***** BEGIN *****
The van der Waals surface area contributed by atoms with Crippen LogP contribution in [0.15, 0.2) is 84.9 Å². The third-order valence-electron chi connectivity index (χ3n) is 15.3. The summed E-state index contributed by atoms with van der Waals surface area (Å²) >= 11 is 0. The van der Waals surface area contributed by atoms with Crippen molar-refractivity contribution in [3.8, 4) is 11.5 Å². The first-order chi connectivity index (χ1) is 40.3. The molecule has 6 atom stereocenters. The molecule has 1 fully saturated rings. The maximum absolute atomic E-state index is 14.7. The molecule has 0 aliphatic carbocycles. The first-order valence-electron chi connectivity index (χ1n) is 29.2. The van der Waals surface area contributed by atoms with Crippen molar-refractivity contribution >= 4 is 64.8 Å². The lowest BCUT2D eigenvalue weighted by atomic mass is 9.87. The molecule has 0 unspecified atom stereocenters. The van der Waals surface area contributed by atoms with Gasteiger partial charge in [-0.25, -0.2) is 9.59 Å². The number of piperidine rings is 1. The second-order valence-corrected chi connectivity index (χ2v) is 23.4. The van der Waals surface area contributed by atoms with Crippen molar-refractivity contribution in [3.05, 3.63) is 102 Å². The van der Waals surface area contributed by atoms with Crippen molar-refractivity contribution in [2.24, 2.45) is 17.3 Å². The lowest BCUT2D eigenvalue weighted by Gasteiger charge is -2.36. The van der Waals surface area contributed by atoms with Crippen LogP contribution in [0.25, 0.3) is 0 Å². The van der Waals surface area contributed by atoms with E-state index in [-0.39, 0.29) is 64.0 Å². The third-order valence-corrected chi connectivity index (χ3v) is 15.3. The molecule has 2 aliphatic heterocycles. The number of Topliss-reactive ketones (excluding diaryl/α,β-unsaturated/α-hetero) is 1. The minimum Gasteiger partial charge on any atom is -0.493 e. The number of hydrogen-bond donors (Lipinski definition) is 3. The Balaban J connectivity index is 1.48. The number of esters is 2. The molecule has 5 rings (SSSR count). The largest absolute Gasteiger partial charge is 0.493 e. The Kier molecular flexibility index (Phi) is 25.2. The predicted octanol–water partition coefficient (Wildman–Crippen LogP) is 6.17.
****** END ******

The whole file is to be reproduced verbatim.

The van der Waals surface area contributed by atoms with Crippen LogP contribution in [0.15, 0.2) is 84.9 Å². The third-order valence-electron chi connectivity index (χ3n) is 15.3. The summed E-state index contributed by atoms with van der Waals surface area (Å²) >= 11 is 0. The van der Waals surface area contributed by atoms with Crippen molar-refractivity contribution in [3.8, 4) is 11.5 Å². The first-order chi connectivity index (χ1) is 40.3. The molecule has 6 atom stereocenters. The molecule has 1 fully saturated rings. The maximum absolute atomic E-state index is 14.7. The molecule has 0 aliphatic carbocycles. The first-order valence-electron chi connectivity index (χ1n) is 29.2. The van der Waals surface area contributed by atoms with Crippen molar-refractivity contribution >= 4 is 64.8 Å². The lowest BCUT2D eigenvalue weighted by atomic mass is 9.87. The molecule has 0 unspecified atom stereocenters. The van der Waals surface area contributed by atoms with Gasteiger partial charge in [-0.25, -0.2) is 9.59 Å². The number of piperidine rings is 1. The second-order valence-corrected chi connectivity index (χ2v) is 23.4. The van der Waals surface area contributed by atoms with Crippen molar-refractivity contribution in [3.05, 3.63) is 102 Å². The van der Waals surface area contributed by atoms with Crippen molar-refractivity contribution in [2.24, 2.45) is 17.3 Å². The lowest BCUT2D eigenvalue weighted by Gasteiger charge is -2.36. The van der Waals surface area contributed by atoms with Crippen LogP contribution in [0.25, 0.3) is 0 Å². The van der Waals surface area contributed by atoms with E-state index in [-0.39, 0.29) is 64.0 Å². The third-order valence-corrected chi connectivity index (χ3v) is 15.3. The molecule has 2 aliphatic heterocycles. The number of Topliss-reactive ketones (excluding diaryl/α,β-unsaturated/α-hetero) is 1. The minimum Gasteiger partial charge on any atom is -0.493 e. The number of hydrogen-bond donors (Lipinski definition) is 3. The Balaban J connectivity index is 1.48. The number of esters is 2. The molecule has 5 rings (SSSR count). The largest absolute Gasteiger partial charge is 0.493 e. The Kier molecular flexibility index (Phi) is 25.2. The predicted octanol–water partition coefficient (Wildman–Crippen LogP) is 6.17.